The fall of the Berlin Wall in the autumn of 1989 was an exceptional event in German and world history. As a German-speaking Swiss national living in Zurich at the time, I was deeply moved by the events.

Freedom in East Germany and German reunification were breathtaking developments, which we had always hoped for, but did not really expect to happen in our lifetime. The political division of the world into the Soviet Bloc and the West had been firmly established.

Mikhail Gorbachev’s “glasnost” and “perestroika” policies in the Soviet Union and the states it controlled, which actually set things in motion, came as a surprise to all of us. Gorbachev loosened the grip on the Soviet Bloc and that sealed the fate of the Honecker government. Mass protests against the government in East Germany, long considered too risky, initially called for political, economic and social reforms, but then for reunification. West Germany’s Chancellor Helmut Kohl and East Germany’s new government, strongly supported above all by the U.S. Administration of President George H. W. Bush, showed great resolve and leadership. Reunification became reality with astonishing speed.

Fortunately, there was no outbreak of violence on November 9, 1989, the day the Berlin Wall was actually opened. The following day, many of the residents of East Berlin and citizens of the former German Democratic Republic crossed to West Berlin and celebrated their new-found freedom. Less than a year later, Germany was reunified.

The significance of these events can hardly be overestimated. Along with Germany’s reunification and the economic reconstruction of the former East German states, the Soviet Union fell apart and Russia turned to embrace democracy and a market economy, with many countries in Eastern Europe following suit. European integration progressed rapidly, and the euro was launched. The European Union was enlarged to comprise 27 member states. With trade between East and West blossoming, investment flowed eastwards, while wealth and democracy progressed significantly in the countries of the former Soviet Bloc. Some Eastern Europeans and East Germans moved westwards but, on balance, large-scale imbalances and risks were avoided. Since 1989, per capita income has substantially risen in all these countries, levels of prosperity have increased considerably, and most transition countries in Eastern Europe have become stable democracies. Germany is a different place today as well. East Germany has made substantial progress.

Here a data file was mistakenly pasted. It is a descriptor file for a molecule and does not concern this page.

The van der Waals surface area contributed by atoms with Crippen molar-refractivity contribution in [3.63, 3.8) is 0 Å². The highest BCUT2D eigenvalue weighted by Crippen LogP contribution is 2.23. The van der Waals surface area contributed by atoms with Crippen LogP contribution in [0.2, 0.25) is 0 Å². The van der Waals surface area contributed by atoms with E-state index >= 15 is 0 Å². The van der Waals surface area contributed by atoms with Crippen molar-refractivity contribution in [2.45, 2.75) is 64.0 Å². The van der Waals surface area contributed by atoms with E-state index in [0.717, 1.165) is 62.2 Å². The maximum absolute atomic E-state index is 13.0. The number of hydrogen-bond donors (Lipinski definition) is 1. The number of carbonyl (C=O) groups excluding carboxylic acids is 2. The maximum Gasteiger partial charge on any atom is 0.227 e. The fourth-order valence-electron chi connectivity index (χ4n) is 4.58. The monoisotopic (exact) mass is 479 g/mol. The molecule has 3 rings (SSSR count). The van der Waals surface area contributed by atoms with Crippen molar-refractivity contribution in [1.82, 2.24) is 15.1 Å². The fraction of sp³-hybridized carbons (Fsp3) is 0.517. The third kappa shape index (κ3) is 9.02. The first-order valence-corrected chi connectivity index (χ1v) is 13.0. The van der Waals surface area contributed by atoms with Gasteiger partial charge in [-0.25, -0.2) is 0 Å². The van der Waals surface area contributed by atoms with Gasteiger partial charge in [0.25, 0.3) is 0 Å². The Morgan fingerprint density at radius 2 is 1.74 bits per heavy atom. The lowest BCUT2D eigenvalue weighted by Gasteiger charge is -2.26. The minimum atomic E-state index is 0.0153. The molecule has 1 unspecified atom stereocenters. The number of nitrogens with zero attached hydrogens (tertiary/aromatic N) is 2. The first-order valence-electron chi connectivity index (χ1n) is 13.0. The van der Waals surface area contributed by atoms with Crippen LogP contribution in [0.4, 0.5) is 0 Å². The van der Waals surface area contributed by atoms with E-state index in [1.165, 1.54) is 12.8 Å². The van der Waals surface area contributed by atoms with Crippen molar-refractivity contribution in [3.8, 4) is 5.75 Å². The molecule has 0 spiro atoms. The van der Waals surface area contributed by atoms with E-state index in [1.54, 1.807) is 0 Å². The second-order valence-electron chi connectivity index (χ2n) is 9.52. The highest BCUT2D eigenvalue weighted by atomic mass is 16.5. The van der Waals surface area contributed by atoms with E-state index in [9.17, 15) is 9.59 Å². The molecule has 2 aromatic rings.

The fall of the Berlin Wall, the collapse of the Soviet Union and the transition to democracy and market economics in most Eastern European countries have changed international affairs forever. The former confrontational stance of heavily armed superpowers is now a thing of the past, having been replaced by more nuanced international relations. The rise of China, India and other big emerging market countries has sustainably changed the global interrelations of economic and political power.

Undisputedly a historical watershed, the fall of the Berlin Wall in 1989 marked the start of a new era of globalization and geopolitics.

Dr. Josef Ackermann is Chairman of the Management Board and the Group Executive Committee of Deutsche Bank, and a member of the Atlantic Council International Advisory Board.

This piece is selected from Freedom’s Challenge, an Atlantic Council publication commemorating the 20th anniversary of the fall of the Berlin Wall.